You need only a few (maybe even one) stocks that perform really well for you to get really rich. I can’t tell you which stocks will turn out to be great investments, but what I can tell you is that, if you know what you’re doing, diversification will probably reduce your odds of getting really rich faster than what the returns of the average stock will permit. In fact, I think Warren Buffett said that investors should have a 20 ticket punch card or only make 20 investment decisions in their lifetimes.
If you managed to identify a few stocks that you believe will really generate great returns, you wouldn’t really want to waste all your effort researching those stocks by not betting big and buying other mediocre stocks that will almost certainly reduce the impact the returns of these great stocks might have on your portfolio, would you? True, stocks might not perform the way we might like them to, but that’s a risk of stock picking, which can be reduced by properly analyzing companies we understand.
At the risk of being labeled as captain obvious, let me just say that a 300% gain from one stock in a portfolio of 3 stocks is a 100% gain for the portfolio, but a 300% gain from one stock in a portfolio of 30 stocks is only a 10% gain for the portfolio.
Another thing that I would like to add is that a lack of diversification and even stocks in general are not risky. I have friends that keep telling me that I should be careful because I could lose money in stocks, that stocks are risky and requires luck. I know they mean well, but I believe that can’t be further from the mark. If you really know how to evaluate stocks, and you buy into companies with good balance sheet strength, healthy earning and growth, and great lasting competitive advantages, there is actually very little risk. The short-term price drops don’t bother me; in fact, I hope that my stock holdings have significant drops in prices, as it will give me the opportunity to buy more.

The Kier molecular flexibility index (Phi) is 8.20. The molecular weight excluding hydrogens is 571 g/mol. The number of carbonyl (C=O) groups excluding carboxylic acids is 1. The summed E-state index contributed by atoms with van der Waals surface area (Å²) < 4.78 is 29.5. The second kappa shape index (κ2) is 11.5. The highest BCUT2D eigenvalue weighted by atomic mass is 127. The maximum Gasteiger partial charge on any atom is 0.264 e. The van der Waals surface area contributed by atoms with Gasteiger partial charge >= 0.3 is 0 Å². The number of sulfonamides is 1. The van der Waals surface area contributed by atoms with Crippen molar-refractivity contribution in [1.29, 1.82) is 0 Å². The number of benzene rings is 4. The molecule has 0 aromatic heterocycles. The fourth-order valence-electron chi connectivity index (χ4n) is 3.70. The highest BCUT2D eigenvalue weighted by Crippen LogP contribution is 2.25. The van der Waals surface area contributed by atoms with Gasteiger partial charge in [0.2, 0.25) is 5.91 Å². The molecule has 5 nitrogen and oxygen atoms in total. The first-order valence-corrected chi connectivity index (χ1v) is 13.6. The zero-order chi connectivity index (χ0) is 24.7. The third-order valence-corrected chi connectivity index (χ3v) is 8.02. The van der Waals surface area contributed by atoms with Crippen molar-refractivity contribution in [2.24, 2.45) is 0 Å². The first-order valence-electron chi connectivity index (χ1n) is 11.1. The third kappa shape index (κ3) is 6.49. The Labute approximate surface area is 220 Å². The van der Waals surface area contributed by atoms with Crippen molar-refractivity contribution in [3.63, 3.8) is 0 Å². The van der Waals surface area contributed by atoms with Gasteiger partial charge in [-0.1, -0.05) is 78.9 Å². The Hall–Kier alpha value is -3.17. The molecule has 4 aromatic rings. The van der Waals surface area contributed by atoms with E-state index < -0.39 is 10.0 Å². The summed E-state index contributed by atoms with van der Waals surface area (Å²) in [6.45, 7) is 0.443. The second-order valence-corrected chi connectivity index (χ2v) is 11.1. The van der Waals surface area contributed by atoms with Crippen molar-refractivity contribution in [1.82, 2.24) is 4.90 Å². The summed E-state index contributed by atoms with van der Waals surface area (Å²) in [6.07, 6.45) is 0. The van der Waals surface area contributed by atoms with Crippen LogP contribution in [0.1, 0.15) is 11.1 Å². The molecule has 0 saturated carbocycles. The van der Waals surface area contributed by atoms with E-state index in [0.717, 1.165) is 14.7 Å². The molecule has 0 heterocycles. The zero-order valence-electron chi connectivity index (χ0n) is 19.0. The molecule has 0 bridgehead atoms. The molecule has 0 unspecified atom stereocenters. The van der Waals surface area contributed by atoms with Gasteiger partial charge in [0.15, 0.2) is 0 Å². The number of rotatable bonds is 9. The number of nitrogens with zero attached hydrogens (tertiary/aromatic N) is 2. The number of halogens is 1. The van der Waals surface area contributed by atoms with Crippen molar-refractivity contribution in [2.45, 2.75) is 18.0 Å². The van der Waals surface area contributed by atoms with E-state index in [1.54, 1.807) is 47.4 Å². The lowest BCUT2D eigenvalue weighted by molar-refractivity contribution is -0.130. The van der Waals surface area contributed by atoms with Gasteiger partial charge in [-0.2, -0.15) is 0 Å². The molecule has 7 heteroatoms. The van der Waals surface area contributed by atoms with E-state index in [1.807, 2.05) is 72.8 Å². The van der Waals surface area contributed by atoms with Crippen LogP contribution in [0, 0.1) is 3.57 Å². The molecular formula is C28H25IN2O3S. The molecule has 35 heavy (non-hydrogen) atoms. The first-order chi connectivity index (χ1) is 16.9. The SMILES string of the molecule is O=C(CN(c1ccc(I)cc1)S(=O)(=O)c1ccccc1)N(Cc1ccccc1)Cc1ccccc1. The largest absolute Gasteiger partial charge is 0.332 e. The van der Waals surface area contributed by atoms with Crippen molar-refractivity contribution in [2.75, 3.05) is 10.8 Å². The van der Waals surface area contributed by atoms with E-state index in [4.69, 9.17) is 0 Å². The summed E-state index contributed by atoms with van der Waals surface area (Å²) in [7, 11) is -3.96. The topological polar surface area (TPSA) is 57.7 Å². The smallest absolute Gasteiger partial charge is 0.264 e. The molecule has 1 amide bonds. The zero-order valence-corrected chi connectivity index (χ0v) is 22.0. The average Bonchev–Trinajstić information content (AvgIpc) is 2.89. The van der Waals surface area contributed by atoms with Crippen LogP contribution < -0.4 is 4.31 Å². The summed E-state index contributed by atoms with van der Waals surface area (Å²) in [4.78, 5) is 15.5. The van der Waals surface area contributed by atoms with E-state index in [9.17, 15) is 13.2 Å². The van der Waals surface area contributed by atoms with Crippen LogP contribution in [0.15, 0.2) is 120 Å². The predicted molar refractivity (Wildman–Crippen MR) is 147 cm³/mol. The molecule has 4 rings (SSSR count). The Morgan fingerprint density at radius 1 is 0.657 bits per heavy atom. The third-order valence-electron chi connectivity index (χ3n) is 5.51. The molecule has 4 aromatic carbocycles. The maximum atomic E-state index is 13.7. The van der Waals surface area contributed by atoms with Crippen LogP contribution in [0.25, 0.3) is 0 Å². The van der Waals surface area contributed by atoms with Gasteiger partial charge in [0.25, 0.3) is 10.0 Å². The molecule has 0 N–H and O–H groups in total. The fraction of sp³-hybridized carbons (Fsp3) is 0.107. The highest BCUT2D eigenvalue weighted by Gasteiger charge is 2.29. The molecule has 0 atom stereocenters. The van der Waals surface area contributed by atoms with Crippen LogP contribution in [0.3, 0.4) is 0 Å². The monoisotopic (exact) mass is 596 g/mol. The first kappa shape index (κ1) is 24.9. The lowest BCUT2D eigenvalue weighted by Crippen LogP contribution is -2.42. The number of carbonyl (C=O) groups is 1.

Sure, there are still risks (one of the risks being my own errors in evaluation) and I might lose money, but I believe I will be tremendously better off in the long-run than if I were to leave all my money in a money market fund earning interest that’s below the long-term rate of inflation, or worst just use up all my money buying stuff that I don’t need. In his book “Beating the Street,” Peter Lynch wrote, “Buy stocks! If this is the only lesson you learn from this book, then writing it will have been worth the trouble.”
I’m not saying that diversification is bad, and people who don’t know how to analyze stocks should always diversify via an index fund. In fact, you will, in time, become rich if you invest regularly in an index fund and let compounding do the rest of the work. It’s just that investors can get much better returns if they invested significant portions of their net worth in a few great companies at a fair price, assuming of course that they know what they’re doing.
Thank you for reading, and may you always sustain good returns on your portfolio. Take care.